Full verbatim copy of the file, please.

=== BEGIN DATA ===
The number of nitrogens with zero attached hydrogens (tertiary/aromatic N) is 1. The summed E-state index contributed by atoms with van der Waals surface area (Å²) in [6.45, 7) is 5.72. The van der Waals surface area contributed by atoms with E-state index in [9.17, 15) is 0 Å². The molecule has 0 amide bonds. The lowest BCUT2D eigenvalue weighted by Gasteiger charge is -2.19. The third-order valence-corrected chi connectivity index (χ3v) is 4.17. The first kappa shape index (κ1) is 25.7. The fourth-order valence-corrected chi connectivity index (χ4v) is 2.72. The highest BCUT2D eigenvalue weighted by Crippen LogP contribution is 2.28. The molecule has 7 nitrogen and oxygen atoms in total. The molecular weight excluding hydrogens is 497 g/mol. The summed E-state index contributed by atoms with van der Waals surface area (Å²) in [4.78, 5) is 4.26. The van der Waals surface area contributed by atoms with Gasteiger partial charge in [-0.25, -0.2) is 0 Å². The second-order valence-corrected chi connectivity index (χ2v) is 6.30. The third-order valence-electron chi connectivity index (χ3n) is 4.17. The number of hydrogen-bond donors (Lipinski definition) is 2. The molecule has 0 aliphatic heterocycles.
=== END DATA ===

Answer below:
The number of nitrogens with zero attached hydrogens (tertiary/aromatic N) is 1. The summed E-state index contributed by atoms with van der Waals surface area (Å²) in [6.45, 7) is 5.72. The van der Waals surface area contributed by atoms with E-state index in [9.17, 15) is 0 Å². The molecule has 0 amide bonds. The lowest BCUT2D eigenvalue weighted by Gasteiger charge is -2.19. The third-order valence-corrected chi connectivity index (χ3v) is 4.17. The first kappa shape index (κ1) is 25.7. The fourth-order valence-corrected chi connectivity index (χ4v) is 2.72. The highest BCUT2D eigenvalue weighted by Crippen LogP contribution is 2.28. The molecule has 7 nitrogen and oxygen atoms in total. The molecular weight excluding hydrogens is 497 g/mol. The summed E-state index contributed by atoms with van der Waals surface area (Å²) in [4.78, 5) is 4.26. The van der Waals surface area contributed by atoms with Gasteiger partial charge in [-0.25, -0.2) is 0 Å². The second-order valence-corrected chi connectivity index (χ2v) is 6.30. The third-order valence-electron chi connectivity index (χ3n) is 4.17. The number of hydrogen-bond donors (Lipinski definition) is 2. The molecule has 0 aliphatic heterocycles.